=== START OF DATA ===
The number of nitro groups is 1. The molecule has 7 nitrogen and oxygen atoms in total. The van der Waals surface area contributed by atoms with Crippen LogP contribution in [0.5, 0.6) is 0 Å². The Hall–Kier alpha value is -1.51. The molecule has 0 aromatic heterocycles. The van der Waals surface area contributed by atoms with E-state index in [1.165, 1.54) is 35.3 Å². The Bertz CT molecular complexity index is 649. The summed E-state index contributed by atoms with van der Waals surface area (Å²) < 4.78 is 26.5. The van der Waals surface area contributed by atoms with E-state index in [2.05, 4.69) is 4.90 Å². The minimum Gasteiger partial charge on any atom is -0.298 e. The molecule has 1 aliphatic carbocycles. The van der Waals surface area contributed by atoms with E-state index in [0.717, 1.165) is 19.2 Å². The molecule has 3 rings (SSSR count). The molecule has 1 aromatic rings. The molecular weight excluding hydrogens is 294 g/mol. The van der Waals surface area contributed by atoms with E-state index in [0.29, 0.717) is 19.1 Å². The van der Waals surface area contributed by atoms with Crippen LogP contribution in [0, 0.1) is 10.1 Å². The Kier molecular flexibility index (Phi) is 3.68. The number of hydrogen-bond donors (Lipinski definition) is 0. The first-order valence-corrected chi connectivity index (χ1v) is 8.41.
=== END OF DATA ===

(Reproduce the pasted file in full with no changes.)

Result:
The number of nitro groups is 1. The molecule has 7 nitrogen and oxygen atoms in total. The van der Waals surface area contributed by atoms with Crippen LogP contribution in [0.5, 0.6) is 0 Å². The Hall–Kier alpha value is -1.51. The molecule has 0 aromatic heterocycles. The van der Waals surface area contributed by atoms with E-state index in [1.165, 1.54) is 35.3 Å². The Bertz CT molecular complexity index is 649. The summed E-state index contributed by atoms with van der Waals surface area (Å²) < 4.78 is 26.5. The van der Waals surface area contributed by atoms with E-state index in [2.05, 4.69) is 4.90 Å². The minimum Gasteiger partial charge on any atom is -0.298 e. The molecule has 1 aliphatic carbocycles. The van der Waals surface area contributed by atoms with E-state index in [0.717, 1.165) is 19.2 Å². The molecule has 3 rings (SSSR count). The molecule has 1 aromatic rings. The molecular weight excluding hydrogens is 294 g/mol. The van der Waals surface area contributed by atoms with E-state index in [0.29, 0.717) is 19.1 Å². The van der Waals surface area contributed by atoms with Crippen LogP contribution in [0, 0.1) is 10.1 Å². The Kier molecular flexibility index (Phi) is 3.68. The number of hydrogen-bond donors (Lipinski definition) is 0. The first-order valence-corrected chi connectivity index (χ1v) is 8.41.